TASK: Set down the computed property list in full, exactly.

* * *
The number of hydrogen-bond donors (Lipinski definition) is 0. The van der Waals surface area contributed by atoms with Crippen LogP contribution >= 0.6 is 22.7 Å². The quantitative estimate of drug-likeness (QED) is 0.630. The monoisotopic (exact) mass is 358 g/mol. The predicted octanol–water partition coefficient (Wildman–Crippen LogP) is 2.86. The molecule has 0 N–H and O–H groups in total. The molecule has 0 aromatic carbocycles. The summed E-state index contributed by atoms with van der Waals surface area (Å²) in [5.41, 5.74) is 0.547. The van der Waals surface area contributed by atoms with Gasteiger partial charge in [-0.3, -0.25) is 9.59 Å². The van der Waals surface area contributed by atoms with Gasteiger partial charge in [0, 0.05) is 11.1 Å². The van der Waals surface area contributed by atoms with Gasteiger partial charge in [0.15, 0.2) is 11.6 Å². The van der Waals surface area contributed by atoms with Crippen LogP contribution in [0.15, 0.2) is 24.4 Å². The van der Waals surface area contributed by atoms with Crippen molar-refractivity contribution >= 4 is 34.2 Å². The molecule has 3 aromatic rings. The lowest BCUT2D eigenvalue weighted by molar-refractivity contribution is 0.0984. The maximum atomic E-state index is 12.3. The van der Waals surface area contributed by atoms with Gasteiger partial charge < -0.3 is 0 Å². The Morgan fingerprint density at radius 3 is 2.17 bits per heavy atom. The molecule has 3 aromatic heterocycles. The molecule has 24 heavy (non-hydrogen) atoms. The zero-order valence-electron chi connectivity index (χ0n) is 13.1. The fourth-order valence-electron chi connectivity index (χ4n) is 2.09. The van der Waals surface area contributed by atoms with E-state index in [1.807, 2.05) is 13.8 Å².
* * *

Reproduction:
The number of hydrogen-bond donors (Lipinski definition) is 0. The van der Waals surface area contributed by atoms with Crippen LogP contribution >= 0.6 is 22.7 Å². The quantitative estimate of drug-likeness (QED) is 0.630. The monoisotopic (exact) mass is 358 g/mol. The predicted octanol–water partition coefficient (Wildman–Crippen LogP) is 2.86. The molecule has 0 N–H and O–H groups in total. The molecule has 0 aromatic carbocycles. The summed E-state index contributed by atoms with van der Waals surface area (Å²) in [5.41, 5.74) is 0.547. The van der Waals surface area contributed by atoms with Gasteiger partial charge in [-0.3, -0.25) is 9.59 Å². The van der Waals surface area contributed by atoms with Gasteiger partial charge in [0, 0.05) is 11.1 Å². The van der Waals surface area contributed by atoms with Gasteiger partial charge in [0.15, 0.2) is 11.6 Å². The van der Waals surface area contributed by atoms with Crippen LogP contribution in [0.15, 0.2) is 24.4 Å². The van der Waals surface area contributed by atoms with Crippen molar-refractivity contribution >= 4 is 34.2 Å². The molecule has 3 aromatic rings. The lowest BCUT2D eigenvalue weighted by molar-refractivity contribution is 0.0984. The maximum atomic E-state index is 12.3. The van der Waals surface area contributed by atoms with Gasteiger partial charge < -0.3 is 0 Å². The Morgan fingerprint density at radius 3 is 2.17 bits per heavy atom. The molecule has 3 aromatic heterocycles. The molecule has 24 heavy (non-hydrogen) atoms. The zero-order valence-electron chi connectivity index (χ0n) is 13.1. The fourth-order valence-electron chi connectivity index (χ4n) is 2.09. The van der Waals surface area contributed by atoms with E-state index in [1.807, 2.05) is 13.8 Å².